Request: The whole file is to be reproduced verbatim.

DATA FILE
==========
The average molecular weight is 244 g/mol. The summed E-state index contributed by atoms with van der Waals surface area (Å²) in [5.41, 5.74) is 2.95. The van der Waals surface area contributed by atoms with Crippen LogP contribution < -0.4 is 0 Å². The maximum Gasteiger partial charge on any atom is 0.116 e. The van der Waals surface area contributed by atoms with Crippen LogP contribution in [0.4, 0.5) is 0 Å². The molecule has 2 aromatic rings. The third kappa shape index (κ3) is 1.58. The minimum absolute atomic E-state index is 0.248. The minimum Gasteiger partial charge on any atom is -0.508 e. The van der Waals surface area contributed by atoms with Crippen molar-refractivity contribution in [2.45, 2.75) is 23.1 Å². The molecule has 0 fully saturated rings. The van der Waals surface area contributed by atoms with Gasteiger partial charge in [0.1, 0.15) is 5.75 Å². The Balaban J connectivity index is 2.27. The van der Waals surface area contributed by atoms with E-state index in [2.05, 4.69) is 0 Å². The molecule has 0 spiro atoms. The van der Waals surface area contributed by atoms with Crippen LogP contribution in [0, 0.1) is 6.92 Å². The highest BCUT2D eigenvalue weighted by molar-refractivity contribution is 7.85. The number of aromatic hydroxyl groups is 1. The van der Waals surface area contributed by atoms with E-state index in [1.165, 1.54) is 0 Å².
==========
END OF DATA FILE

The average molecular weight is 244 g/mol. The summed E-state index contributed by atoms with van der Waals surface area (Å²) in [5.41, 5.74) is 2.95. The van der Waals surface area contributed by atoms with Crippen LogP contribution < -0.4 is 0 Å². The maximum Gasteiger partial charge on any atom is 0.116 e. The van der Waals surface area contributed by atoms with Crippen LogP contribution in [0.4, 0.5) is 0 Å². The molecule has 2 aromatic rings. The third kappa shape index (κ3) is 1.58. The minimum absolute atomic E-state index is 0.248. The minimum Gasteiger partial charge on any atom is -0.508 e. The van der Waals surface area contributed by atoms with Crippen molar-refractivity contribution in [2.45, 2.75) is 23.1 Å². The molecule has 0 fully saturated rings. The van der Waals surface area contributed by atoms with Gasteiger partial charge in [0.1, 0.15) is 5.75 Å². The Balaban J connectivity index is 2.27. The van der Waals surface area contributed by atoms with E-state index in [2.05, 4.69) is 0 Å². The molecule has 0 spiro atoms. The van der Waals surface area contributed by atoms with Crippen LogP contribution in [0, 0.1) is 6.92 Å². The highest BCUT2D eigenvalue weighted by molar-refractivity contribution is 7.85. The number of aromatic hydroxyl groups is 1. The van der Waals surface area contributed by atoms with E-state index in [1.165, 1.54) is 0 Å².